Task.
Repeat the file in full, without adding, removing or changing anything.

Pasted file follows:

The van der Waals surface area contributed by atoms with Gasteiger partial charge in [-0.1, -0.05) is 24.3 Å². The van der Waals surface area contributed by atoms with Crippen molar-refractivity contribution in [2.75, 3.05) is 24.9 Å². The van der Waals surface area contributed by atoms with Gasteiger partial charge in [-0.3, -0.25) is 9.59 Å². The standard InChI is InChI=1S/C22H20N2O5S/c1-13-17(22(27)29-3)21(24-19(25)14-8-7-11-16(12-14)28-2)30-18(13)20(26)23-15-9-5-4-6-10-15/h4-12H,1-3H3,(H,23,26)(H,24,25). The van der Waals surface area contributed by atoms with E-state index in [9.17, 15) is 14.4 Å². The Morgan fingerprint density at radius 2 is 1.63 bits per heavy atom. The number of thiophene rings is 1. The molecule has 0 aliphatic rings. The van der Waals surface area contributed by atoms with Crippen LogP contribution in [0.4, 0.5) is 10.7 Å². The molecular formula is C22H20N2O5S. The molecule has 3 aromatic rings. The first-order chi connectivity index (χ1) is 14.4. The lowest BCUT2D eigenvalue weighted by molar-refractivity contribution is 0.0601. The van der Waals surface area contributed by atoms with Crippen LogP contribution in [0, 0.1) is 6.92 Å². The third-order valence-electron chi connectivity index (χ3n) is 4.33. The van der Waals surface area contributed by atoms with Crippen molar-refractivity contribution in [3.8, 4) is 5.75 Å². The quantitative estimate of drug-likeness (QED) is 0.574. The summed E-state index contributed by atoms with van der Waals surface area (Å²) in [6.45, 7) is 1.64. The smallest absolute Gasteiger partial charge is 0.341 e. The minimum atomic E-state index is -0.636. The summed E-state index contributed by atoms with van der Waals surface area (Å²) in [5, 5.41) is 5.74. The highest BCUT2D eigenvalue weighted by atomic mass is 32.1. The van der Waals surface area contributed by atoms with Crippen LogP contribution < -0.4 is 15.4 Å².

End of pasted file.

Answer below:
The van der Waals surface area contributed by atoms with Gasteiger partial charge in [-0.1, -0.05) is 24.3 Å². The van der Waals surface area contributed by atoms with Crippen molar-refractivity contribution in [2.75, 3.05) is 24.9 Å². The van der Waals surface area contributed by atoms with Gasteiger partial charge in [-0.3, -0.25) is 9.59 Å². The standard InChI is InChI=1S/C22H20N2O5S/c1-13-17(22(27)29-3)21(24-19(25)14-8-7-11-16(12-14)28-2)30-18(13)20(26)23-15-9-5-4-6-10-15/h4-12H,1-3H3,(H,23,26)(H,24,25). The van der Waals surface area contributed by atoms with E-state index in [9.17, 15) is 14.4 Å². The Morgan fingerprint density at radius 2 is 1.63 bits per heavy atom. The number of thiophene rings is 1. The molecule has 0 aliphatic rings. The van der Waals surface area contributed by atoms with Crippen LogP contribution in [0.4, 0.5) is 10.7 Å². The molecular formula is C22H20N2O5S. The molecule has 3 aromatic rings. The first-order chi connectivity index (χ1) is 14.4. The lowest BCUT2D eigenvalue weighted by molar-refractivity contribution is 0.0601. The van der Waals surface area contributed by atoms with Crippen LogP contribution in [0, 0.1) is 6.92 Å². The third-order valence-electron chi connectivity index (χ3n) is 4.33. The van der Waals surface area contributed by atoms with Crippen molar-refractivity contribution in [3.8, 4) is 5.75 Å². The quantitative estimate of drug-likeness (QED) is 0.574. The summed E-state index contributed by atoms with van der Waals surface area (Å²) in [6.45, 7) is 1.64. The smallest absolute Gasteiger partial charge is 0.341 e. The minimum atomic E-state index is -0.636. The summed E-state index contributed by atoms with van der Waals surface area (Å²) in [5, 5.41) is 5.74. The highest BCUT2D eigenvalue weighted by atomic mass is 32.1. The van der Waals surface area contributed by atoms with Crippen LogP contribution < -0.4 is 15.4 Å².